Join the South Australian Museum to Discuss Food Security
"Nobody likes me, everybody hates me. I guess I'll go and eat worms." That popular children's chant might become a reality if you believe some experts on food sustainability. The fact is, food security is a major issue. We can't continue to feed the billions of people on the planet by just continuing to grow, produce and manufacture food the way we do. At some point we need to start looking at alternative food sources.
For some it might be the Frankenburger, for others the answer is bugs.
Grub's Up: Food of the Future? is being held at the South Australian Museum on the 13th of September. Uni SA's Professor Chris Daniels will be hosting two panels that will discuss food sustainability and other issues to do with insects. You'll have to think about creepy crawlies a little different as you ponder popping one in your mouth.
If you've ever been to snack streets in China you've probably seen the insects served on long skewers; some still wriggle until they're dunked in the hot oil. If you've ever tried them you'll also know what they taste like; crunchy bits left over at the bottom of a deep fryer. These fear-factor style insects (and other critters) aren't really local delicacies; they're just there for tourists to flex their 'adventure' muscles. But insects really are eaten around the world, in China and throughout other countries. It's still a big thing to ask people to put down the fly spray and pick up a fork.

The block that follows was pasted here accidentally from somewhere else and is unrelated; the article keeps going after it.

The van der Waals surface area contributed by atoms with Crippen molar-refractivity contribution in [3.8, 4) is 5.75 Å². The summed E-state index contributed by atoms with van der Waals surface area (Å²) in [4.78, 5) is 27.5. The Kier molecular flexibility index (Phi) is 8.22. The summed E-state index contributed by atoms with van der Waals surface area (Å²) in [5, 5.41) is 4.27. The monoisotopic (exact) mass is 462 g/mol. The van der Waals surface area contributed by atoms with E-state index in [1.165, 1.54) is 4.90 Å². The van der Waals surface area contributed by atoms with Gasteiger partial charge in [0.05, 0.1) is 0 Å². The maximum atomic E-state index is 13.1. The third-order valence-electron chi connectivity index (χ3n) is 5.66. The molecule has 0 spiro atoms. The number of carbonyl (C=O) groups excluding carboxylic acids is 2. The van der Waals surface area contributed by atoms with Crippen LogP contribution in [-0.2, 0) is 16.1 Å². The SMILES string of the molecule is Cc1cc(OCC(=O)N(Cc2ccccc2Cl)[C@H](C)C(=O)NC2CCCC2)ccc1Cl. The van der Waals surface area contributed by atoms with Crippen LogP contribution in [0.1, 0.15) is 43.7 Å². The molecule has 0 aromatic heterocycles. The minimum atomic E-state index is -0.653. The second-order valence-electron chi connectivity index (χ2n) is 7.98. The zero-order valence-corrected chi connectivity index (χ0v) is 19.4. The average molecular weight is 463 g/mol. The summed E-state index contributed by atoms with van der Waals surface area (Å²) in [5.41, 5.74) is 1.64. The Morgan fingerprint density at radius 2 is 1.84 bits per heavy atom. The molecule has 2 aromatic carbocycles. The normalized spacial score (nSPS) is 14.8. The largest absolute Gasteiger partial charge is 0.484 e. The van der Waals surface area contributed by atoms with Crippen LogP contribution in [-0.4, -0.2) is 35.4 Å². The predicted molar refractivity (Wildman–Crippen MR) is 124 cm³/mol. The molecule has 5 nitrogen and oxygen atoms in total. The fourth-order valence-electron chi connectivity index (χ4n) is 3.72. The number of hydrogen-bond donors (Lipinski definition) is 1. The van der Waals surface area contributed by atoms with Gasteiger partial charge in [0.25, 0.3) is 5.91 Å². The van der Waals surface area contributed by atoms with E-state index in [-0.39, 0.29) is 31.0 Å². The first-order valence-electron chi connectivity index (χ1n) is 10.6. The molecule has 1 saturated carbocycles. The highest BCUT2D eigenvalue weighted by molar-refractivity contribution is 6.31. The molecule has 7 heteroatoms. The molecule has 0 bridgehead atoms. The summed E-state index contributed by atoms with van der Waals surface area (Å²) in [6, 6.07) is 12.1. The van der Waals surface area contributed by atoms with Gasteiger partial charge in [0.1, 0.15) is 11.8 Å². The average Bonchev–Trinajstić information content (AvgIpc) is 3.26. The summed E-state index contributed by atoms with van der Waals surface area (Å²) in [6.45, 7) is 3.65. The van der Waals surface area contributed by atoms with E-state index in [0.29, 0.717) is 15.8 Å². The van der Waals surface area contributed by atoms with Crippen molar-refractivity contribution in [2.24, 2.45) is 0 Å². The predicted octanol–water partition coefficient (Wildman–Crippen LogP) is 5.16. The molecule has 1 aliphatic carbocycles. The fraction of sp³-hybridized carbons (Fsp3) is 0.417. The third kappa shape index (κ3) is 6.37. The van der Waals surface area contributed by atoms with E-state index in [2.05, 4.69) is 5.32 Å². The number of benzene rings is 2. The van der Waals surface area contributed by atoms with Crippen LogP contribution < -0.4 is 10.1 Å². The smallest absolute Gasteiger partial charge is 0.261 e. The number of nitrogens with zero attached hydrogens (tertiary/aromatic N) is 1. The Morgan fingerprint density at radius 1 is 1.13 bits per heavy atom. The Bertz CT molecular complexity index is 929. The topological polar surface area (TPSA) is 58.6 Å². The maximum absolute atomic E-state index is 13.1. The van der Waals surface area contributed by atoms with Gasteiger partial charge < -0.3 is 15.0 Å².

Of course Heston Blumenthal has already done it; he injected his friend insects with a garlic mayo mixture to make them both tasty and crunchy before serving them up in a miniature edible garden. Kylie Kwong also serves insects at her Sydney restaurant where sustainability is a key issue.
After the panels Duncan Welgemoed, head chef of popular Adelaide restaurant Bistro Dom, will be serving up insects for you to devour. He's no stranger to cooking with bugs and has already introduced them onto previous menus. He's a keen forager and is always creative in the kitchen; expect more than just deep fried worms.
Tickets are just $25. As well as a bit of entomophagy wine, cider and beer are provided. The night is an 18 plus event and you'll need to show ID. You can book tickets online.